Baudar’s is a timeless pursuit. For centuries only the poor scrounged in tangled thickets for their sustenance. Today found food is the hallmark of one of the most fussed-over chefs in the world: Rene Redzepi of Noma in Copenhagen. My meal there two summers ago began with a pot of edible nasturtium flowers in a dirtlike emulsion of forest herbs, followed by deep-fried moss. It ended 24 courses later with swirly crowns of chocolate inlaid with sea buckthorn marshmallow. Cooks everywhere try to replicate Redzepi’s taste of wilderness, though most come off as mere scavengers.

Baudar hates the idea that he’s part of some global foraging trend. “I got the Noma cookbook and immediately gave it to my daughter,” he says. (Baudar has two adult kids from a previous marriage.) The flavor of the greens he grabs, not the fashion, is what energizes him. “With certain plants, I can taste them before I pick them,” he says. “I’m not spiritual at all, but eating this way has an almost divine quality for me.” He’s working on a book of his own—400-plus pages, lushly photographed and due out in 2016—to spread the word about the simple pleasures that can be derived from exploring your surroundings.

A couple of days after our outing, Baudar and Wasilevich host a “forest and field” dinner for an appreciative group of 25, each of whom pays $250 to feast on dishes like wild thistle uni and acorn-morel “truffles” sealed in ravioli. For dessert Wasilevich serves frozen mastic yogurt sprinkled with candied ants and lerps in a cricket-flour cone. The presentation is artful. Nothing tastes like chicken. Wasilevich sends everyone home with stylish tins of smoked wild black sage cocoa with honey powder.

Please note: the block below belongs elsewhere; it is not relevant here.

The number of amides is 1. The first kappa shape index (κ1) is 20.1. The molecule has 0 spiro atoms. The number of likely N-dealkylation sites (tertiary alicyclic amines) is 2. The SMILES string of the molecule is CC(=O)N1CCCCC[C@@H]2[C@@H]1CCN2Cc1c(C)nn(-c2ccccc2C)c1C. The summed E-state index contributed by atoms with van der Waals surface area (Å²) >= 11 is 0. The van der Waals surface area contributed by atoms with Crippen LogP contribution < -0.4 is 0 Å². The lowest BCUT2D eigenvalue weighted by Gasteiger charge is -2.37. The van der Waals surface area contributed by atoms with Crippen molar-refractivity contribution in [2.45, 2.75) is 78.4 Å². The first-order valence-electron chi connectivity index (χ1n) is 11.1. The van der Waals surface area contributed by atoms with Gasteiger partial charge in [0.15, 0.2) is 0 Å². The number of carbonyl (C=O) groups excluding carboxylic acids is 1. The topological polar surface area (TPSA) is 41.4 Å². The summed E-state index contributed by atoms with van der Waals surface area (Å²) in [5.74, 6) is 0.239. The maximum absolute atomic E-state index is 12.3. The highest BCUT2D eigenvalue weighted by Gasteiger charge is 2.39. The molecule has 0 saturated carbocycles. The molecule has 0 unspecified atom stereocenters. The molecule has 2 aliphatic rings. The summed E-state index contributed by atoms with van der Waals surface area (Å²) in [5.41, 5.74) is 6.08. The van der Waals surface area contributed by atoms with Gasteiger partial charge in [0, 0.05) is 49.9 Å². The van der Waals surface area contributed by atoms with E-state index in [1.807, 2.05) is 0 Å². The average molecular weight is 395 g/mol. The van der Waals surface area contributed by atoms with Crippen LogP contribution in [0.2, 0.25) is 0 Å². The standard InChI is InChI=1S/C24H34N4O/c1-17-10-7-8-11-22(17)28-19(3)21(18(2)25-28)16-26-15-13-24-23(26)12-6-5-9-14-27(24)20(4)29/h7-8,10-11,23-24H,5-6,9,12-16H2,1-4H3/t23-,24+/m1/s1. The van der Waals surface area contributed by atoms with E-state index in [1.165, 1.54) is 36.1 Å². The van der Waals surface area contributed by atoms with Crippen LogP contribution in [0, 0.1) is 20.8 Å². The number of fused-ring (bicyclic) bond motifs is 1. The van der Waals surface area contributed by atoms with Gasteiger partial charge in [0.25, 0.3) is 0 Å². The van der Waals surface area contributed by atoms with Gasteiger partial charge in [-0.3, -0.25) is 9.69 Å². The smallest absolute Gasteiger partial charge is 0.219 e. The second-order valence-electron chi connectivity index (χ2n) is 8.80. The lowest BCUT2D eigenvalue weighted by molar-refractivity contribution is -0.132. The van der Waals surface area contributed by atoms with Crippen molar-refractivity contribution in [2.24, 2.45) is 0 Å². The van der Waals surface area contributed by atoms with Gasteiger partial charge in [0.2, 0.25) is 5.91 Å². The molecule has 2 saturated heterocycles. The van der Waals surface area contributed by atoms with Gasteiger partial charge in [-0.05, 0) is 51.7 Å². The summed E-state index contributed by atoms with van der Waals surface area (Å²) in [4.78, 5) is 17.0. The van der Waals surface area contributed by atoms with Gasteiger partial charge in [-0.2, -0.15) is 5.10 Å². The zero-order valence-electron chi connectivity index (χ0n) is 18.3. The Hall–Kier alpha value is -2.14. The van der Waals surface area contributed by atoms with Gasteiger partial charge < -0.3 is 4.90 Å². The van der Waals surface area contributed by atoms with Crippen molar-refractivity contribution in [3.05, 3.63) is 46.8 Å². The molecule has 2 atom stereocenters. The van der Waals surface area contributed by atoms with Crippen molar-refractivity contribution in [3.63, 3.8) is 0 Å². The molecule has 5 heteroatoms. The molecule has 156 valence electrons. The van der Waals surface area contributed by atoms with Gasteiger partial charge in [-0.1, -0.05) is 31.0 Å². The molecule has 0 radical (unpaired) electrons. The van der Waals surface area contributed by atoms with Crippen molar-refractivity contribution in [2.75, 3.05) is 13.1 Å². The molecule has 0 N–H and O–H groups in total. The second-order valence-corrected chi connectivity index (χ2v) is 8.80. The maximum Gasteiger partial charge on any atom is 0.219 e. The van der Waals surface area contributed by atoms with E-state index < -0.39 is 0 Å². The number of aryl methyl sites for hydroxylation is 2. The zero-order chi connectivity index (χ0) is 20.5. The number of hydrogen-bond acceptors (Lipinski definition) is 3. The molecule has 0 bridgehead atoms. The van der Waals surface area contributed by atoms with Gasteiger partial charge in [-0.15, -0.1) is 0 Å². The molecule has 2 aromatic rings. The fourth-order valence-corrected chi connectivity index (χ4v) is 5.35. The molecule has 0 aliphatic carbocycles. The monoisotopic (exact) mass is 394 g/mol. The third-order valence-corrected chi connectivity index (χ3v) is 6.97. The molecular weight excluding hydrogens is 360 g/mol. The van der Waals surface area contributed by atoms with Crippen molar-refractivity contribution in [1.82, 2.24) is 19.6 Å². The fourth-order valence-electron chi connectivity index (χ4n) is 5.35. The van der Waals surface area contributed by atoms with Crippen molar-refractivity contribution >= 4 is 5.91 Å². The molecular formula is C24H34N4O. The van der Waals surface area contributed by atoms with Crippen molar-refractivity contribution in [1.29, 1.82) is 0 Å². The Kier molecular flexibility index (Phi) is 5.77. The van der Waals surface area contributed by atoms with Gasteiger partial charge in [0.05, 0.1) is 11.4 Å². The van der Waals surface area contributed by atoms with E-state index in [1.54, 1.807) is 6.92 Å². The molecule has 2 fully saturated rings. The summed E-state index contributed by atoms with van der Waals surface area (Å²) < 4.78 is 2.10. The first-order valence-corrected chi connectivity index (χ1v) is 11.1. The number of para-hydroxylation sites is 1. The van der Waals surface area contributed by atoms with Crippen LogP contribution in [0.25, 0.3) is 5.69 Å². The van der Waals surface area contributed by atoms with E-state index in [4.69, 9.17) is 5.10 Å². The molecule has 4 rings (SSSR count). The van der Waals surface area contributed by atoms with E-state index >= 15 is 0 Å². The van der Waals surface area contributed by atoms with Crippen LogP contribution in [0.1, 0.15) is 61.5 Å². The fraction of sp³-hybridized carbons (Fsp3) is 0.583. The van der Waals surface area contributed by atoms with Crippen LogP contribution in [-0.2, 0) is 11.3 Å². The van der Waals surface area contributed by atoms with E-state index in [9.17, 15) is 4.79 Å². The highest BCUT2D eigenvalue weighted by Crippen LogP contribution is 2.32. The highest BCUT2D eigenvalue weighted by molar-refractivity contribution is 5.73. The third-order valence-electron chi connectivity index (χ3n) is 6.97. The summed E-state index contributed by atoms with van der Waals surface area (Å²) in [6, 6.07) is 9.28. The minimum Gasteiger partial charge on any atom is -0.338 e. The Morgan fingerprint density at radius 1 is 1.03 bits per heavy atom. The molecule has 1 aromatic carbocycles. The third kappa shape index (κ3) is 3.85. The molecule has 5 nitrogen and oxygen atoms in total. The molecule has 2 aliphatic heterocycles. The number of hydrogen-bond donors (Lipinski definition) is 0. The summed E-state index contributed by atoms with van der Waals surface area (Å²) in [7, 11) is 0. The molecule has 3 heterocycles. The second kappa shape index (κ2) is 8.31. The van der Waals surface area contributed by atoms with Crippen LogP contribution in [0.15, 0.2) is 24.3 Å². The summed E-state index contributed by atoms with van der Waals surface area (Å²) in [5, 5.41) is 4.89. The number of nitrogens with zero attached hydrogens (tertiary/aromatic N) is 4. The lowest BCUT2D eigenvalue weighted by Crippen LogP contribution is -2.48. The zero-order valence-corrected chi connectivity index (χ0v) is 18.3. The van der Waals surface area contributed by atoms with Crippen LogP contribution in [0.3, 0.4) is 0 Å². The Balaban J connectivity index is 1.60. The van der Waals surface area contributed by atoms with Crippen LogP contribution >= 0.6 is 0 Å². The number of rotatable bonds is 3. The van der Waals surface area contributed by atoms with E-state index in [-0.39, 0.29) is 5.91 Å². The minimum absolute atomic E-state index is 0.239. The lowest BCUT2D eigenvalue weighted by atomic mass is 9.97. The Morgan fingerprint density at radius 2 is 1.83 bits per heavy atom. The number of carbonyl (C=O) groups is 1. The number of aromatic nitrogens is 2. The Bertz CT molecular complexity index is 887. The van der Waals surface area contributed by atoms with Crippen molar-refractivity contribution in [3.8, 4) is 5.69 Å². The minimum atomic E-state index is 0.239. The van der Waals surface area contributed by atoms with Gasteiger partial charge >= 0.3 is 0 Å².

Hiking with my wife and 11-year-old son the next morning on our usual path across the bluffs in Playa del Rey, I try impressing them with some Baudarian know-how. It’s a clear morning, and Los Angeles stretches in panorama from the marina to the Hollywood sign, but I’m interested in the food at our feet. Desert thistle has a stem you can snack on if you remove the thorns. The flavor is like sweet celery. Wild chamomile has the tangy tartness of pineapple. I point out juniper berries and giant fennel and a hillside of rosemary. A week earlier this same landscape was a wasteland to me. Suddenly it’s a supermarket. But my middle schooler looks bored, which is why I grab a heaping handful of black mustard weed, strip the yellow flowers into a clump in my hand, and wait for the wonder in his eyes as I start chewing.